10 step guide to writing your own wedding vows (top tip – don’t leave it till the last minute!)

10 step guide to writing your own wedding vows (top tip – don’t leave it till the last minute!)

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Spotlight Ceremonies

10 Step guide to writing your own wedding vows

Spotlight Ceremonies

10 step guide to writing your own wedding vows

With planning a wedding, you can feel like you’re at 100% for weeks, if not months before the wedding, especially if you’re working full time and/or have a family to look after. Everything demands your attention, people need answers, and quick, and so the task of writing your vows slips down your priority list.

I’ll write them soon, how difficult can it be?”

However, your wedding, your union, your marriage, is started by these vows. How often, as a couple, do you make such sincere promises to each other? And in front of other people?

They’re kinda a big deal. And an utterly wonderful moment.

Here are my top tips to writing your own vows that you look back on and you’re proud of. You won’t feel regret, and in years to come, when you re-read them on an anniversary, they will still ring true.

1)      Discuss with your partner about the tone you are planning to strike. You’re more than likely to already be on the same page (you have already planned most of the wedding together after all!) but vows are not the moment to surprise your partner with an unexpected joke. If you both have light-hearted moments then that’s fine.

2)      Set some time and space aside. Plan half a day where you have some alone time. If you’re house is busy, go to a coffee shop or a park – it may be busy, but there will be fewer demands!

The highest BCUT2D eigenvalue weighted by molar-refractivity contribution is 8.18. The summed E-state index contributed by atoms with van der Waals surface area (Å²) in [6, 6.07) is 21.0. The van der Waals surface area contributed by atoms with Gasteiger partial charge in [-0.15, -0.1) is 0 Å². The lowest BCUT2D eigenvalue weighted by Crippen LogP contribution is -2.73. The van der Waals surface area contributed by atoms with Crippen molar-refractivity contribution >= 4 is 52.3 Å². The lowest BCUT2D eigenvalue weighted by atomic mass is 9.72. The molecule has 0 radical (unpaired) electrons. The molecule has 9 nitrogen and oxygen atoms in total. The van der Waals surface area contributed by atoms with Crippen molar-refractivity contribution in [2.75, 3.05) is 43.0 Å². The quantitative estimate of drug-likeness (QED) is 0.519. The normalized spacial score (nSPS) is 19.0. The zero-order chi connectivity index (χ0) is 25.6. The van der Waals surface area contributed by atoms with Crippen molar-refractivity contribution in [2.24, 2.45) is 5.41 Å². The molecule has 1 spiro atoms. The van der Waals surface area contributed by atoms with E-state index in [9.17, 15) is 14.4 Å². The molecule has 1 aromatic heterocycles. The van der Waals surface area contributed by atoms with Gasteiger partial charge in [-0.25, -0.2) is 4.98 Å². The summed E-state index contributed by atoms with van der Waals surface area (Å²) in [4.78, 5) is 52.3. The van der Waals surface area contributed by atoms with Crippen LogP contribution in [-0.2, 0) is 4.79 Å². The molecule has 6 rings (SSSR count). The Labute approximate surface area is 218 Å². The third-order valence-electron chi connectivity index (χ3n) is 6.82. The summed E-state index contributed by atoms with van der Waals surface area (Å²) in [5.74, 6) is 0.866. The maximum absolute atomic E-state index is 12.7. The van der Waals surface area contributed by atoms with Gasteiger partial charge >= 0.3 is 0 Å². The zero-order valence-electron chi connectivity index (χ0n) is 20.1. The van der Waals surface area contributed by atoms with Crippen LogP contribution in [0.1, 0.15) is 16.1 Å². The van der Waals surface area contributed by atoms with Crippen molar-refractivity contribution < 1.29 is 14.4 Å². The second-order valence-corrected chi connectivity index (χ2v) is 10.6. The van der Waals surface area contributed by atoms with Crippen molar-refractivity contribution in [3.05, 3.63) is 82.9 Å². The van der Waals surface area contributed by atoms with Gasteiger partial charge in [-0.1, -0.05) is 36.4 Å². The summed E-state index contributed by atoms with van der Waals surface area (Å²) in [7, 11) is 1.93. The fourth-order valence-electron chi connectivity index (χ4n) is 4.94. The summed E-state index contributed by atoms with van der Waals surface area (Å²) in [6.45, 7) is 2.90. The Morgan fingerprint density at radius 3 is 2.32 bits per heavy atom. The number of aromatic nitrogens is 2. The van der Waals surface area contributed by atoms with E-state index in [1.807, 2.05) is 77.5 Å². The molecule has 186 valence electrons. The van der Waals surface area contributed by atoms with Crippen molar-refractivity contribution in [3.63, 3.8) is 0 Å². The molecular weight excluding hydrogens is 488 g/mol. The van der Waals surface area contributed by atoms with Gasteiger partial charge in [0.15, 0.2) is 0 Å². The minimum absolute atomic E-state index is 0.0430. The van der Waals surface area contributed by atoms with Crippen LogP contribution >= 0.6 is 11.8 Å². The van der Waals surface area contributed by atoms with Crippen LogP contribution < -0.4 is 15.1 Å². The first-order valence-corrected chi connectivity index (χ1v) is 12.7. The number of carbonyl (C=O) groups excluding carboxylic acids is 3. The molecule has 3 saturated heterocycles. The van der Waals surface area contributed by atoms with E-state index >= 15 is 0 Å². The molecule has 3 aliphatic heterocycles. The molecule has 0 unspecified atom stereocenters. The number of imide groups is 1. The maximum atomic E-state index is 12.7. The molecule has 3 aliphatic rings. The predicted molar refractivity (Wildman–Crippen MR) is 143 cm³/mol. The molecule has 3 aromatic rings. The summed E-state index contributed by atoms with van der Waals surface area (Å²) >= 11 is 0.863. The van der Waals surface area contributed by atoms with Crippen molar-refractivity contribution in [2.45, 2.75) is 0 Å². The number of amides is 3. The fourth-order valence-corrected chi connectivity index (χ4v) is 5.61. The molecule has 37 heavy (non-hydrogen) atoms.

3)      Get in the mood. Writing vows in a bad mood, on a hungry belly, or after a stressful night shift will not be easy. Before putting pen to paper, make yourself a drink, get yourself a piece of cake, and do anything that makes you feel good (incidentally this ‘me’ time is why I suggest a whole half day for the writing!).

4)      Reflect on why you love your partner. Remember that this is the time in the ceremony where you can talk. They are your words to your partner. They are special. As such, before jumping straight in with the promises, you might want to take a moment to tell your partner why you are marrying them: what they mean to you and why you love them. This sets the vows up nicely.

5)      Brainstorm what marriage means to you. By marrying your partner, what are you promising to do? Think about what essential things HAVE to happen if you are going to make your marriage work, because there will be days when it is more difficult. These ideas should develop to become your vows.

6)      Write each promise/vow as a separate bullet point. Some may be concise and precise (as my science teacher Mrs Fox always used to say – although she was talking about writing up science experiments, and not wedding vows), but some may be more developed.

7)      Proof read for a) repetition, b) sentence length and c) range of vocabulary. Are any of your vows essentially the same? If so, take one out and redraft the one you’ve left! B) and C) concern style and will enable the listener (your partner!) to more easily follow what you are saying. Aim for a range of sentence lengths and variety of vocabulary.

8)      Read your vows out loud. Do they feel meaningful to you? Are you expressing everything you want?

9)      Once you are happy, ask your Celebrant to read both of your vows. Your Celebrant will be able to confirm that your vows work well together – for example, you don’t want one person’s lasting for 5 minutes, and the other just saying two sentences.

10)   Before your wedding day, practice reading your vows out loud again and again. If you’re a cry-er, this may well be the moment your eyes start to brim with tears and the text in front gets all blurry! If you have practised, a bit of blurriness won’t faze you!